The founders of this country were quite an extraordinary group. Together, they created a unique government that they visualized would be run by individuals like themselves – ordinary citizens. They never envisioned a professional class of political leaders. The election of 2010 brought many non-professional politicians to Washington, but none more noteworthy than Colonel Allen West (R-FL).
West created a lot of publicity during the 2010 election, most noticeably because he is a Black Republican. In addition, he delivered some speeches that went viral on the Internet and ignited tremendous interest in his candidacy. He was defined as a Tea Party candidate that spoke bluntly about what was going on in America and about our campaign against Islamic terrorism. Since his election in November 2010, he has become the most visible member of the 84 newly-elected Republicans. When I asked a veteran Congressman his thoughts on the freshman class, the first name he mentioned was Allen West.
Recently, I had the opportunity to sit down with Mr. West in a one-on-one discussion, and I found it to be a singular experience. In the past 35 years, I’ve spent time with many elected officials: City Council members, Assembly members, Mayors, Governors, even a President. Five minutes with Colonel West convinced me that he was different from any other elected official I had ever encountered. A serene humility pervades the man. For someone who has captured so much attention and attracted such a large following, one might guess that there would be a significant ego, but instead there is a unique wholesome genuineness that quickly becomes very evident. My personal BS meter usually registers instantly when I listen to politicians, but the meter was never needed with Mr. West.
I asked Mr. West a series of questions to which he had forthright and candid answers. When asked about his affiliation with the Tea Party, he explained that he had run in 2008 on the same platform and won 45% of the vote. The Tea Party found him – not vice-versa – and he clearly believes that the Tea Party is a reaction to the irresponsible debt and spending of the Obama Administration. Like Herman Cain, West is a huge favorite of Tea Party members, thereby contradicting the racial accusations shamefully fabricated by far-left members of Congress and despicably perpetuated by their cronies in the Mainstream Media.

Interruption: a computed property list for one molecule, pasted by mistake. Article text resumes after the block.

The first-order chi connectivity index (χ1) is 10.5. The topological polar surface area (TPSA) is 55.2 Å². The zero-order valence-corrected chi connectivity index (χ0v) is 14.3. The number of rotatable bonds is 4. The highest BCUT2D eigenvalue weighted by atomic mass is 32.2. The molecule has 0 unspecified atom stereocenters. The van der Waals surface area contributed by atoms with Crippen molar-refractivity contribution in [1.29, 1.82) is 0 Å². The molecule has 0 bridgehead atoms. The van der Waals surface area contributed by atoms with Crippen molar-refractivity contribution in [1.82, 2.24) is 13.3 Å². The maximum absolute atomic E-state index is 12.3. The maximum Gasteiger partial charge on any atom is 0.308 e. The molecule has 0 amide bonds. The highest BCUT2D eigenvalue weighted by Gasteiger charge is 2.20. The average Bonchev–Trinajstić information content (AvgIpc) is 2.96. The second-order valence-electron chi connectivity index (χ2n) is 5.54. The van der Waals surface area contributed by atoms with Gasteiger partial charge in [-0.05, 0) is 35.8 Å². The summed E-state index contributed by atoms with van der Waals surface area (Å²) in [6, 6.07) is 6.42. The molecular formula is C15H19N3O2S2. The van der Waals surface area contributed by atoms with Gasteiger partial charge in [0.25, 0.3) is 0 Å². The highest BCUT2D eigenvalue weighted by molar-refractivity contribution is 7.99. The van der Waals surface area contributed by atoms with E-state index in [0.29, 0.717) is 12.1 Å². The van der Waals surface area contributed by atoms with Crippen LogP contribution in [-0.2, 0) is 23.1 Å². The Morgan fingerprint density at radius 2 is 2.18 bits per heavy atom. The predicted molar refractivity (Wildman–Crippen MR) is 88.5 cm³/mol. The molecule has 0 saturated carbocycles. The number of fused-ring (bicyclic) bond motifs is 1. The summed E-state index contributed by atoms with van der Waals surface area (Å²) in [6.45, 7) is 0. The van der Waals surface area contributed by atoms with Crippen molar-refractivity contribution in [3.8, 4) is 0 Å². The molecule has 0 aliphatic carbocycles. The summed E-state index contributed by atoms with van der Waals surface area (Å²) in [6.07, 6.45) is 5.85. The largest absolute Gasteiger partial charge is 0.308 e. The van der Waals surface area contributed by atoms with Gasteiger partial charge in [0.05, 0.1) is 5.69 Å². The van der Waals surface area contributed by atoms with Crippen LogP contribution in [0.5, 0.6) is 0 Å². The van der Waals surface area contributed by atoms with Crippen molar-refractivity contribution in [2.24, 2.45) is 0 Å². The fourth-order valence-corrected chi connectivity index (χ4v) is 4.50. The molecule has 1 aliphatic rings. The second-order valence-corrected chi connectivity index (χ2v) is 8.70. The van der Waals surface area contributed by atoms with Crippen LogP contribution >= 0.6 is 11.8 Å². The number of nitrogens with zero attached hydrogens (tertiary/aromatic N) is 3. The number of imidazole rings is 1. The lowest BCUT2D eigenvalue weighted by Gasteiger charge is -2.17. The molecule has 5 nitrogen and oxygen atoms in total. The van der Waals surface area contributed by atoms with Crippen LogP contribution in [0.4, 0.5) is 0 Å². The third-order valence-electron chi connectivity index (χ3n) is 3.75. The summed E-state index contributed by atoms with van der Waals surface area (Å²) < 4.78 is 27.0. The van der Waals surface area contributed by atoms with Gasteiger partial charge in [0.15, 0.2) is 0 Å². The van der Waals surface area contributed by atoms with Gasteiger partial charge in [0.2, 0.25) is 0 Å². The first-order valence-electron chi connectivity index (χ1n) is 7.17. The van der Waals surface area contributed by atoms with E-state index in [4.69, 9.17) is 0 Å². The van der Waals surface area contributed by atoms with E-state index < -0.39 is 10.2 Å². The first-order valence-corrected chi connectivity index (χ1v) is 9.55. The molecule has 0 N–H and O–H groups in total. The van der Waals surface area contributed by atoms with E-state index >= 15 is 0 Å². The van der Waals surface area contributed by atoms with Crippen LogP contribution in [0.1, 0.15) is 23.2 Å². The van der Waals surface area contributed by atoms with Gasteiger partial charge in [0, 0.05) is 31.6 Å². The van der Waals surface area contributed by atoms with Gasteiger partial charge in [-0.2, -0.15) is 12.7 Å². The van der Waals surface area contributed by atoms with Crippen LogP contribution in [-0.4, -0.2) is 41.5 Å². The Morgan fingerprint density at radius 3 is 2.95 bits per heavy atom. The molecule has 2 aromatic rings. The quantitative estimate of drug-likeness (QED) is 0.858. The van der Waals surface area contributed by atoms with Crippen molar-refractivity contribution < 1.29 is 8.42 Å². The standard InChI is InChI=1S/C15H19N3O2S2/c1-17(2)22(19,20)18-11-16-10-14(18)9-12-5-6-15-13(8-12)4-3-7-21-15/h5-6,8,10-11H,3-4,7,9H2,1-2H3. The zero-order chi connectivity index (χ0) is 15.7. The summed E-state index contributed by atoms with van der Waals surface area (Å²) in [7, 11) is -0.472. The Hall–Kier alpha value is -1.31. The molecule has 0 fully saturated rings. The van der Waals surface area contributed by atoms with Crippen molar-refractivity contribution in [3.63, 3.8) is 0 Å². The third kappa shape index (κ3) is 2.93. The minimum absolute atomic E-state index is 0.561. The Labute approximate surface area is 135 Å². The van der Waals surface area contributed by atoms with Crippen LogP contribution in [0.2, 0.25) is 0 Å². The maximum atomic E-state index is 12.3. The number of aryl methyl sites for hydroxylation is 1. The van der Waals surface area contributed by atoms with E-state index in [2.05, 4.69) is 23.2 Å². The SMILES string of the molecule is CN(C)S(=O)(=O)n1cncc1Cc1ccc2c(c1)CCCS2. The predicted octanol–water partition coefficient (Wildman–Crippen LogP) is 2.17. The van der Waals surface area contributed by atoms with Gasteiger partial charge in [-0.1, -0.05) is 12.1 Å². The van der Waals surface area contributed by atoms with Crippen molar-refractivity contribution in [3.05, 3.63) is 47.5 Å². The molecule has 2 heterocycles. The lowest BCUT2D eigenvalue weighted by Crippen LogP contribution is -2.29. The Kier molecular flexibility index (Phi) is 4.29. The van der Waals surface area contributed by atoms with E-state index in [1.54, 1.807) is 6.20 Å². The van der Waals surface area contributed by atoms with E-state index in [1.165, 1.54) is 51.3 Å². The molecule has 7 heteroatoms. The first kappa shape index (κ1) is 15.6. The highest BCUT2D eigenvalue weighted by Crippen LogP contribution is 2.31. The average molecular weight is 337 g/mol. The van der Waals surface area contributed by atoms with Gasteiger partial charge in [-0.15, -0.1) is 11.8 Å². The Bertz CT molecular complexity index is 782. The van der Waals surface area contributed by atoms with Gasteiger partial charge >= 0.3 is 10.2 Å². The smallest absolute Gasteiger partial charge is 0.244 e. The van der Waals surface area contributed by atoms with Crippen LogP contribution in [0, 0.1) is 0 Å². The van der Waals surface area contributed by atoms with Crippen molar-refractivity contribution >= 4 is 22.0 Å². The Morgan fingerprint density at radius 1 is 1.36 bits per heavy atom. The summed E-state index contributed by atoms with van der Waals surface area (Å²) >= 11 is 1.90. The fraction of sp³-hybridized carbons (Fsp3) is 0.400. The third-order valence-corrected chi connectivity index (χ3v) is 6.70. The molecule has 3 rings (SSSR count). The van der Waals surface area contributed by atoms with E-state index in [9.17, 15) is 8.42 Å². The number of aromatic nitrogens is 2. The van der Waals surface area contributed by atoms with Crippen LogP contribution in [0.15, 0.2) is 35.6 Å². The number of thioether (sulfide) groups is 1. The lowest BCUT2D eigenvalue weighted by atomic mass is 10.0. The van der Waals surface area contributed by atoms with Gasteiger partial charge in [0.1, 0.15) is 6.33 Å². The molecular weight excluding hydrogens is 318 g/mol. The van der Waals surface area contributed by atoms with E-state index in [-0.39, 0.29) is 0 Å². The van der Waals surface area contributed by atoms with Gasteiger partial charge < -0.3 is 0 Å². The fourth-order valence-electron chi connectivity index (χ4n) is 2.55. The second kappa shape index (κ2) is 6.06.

West made clear that his role as a Congressman was far less important than maintaining his family life. He returns to his wife and daughters in Florida every weekend, and he has maintained his regimen of running – and not gaining any weight! – since entering Congress. He considers running one of his hobbies, along with scuba diving and following college sports, particularly those involving his two alma maters, Tennessee and Kansas State (where he received his master’s degree).
Mr. West has not yet committed to a Presidential candidate. He appears to be waiting for the voters to determine the best person to run against Barack Obama. He feels strongly that the candidates do themselves a disservice by participating in debates hosted by unfriendly organizations like MSNBC. He believes that this is a no-win situation in which they are being set up for a fall. Hopefully, the standard bearer will wisely choose who moderates the debates against Obama, making sure that the Republican gets as even-handed a situation as possible, even with a media so heavily biased in favor of the President.
I asked Congressman West about the obvious difference in demeanor between himself and President Obama. Whereas Obama often gloats in blatant self-promotion during his speeches, you could never imagine West doing such a thing. West spoke of the difference in the background of the two men. He referred to his own military career which, combined with his modest upbringing, gave him an entirely different perspective than the President. To West it is never about himself; it is about what is right, and what is best for the country. The most stirring part of our interview occurred when I asked the Congressman what he found most surprising about his first 10 months in Washington. He replied: “The comfort that some people have with lying.” As a man of principle, and a veteran of a long military career, he is unaccustomed to and clearly uncomfortable with that behavior. In the military, if you lie it can cost lives, and it was crystal clear during his 2010 campaign that the reason West created such a stir was his habit of speaking the truth. That is very different from the Washington culture, where speaking the truth is considered a gaffe.
Allen West’s political future remains undefined. Because Democrats don’t like seeing a Black man so visibly and coherently speaking for the opposition, he has become a colossal target for the left. November 2012 will determine much for him, but he has amassed a strong campaign fund and is prepared for any challenge. You can rest assured that any national spotlight that Allen West earns is because of who he is and what he stands for, and not – like too many other politicians – because he grabs every nearby microphone.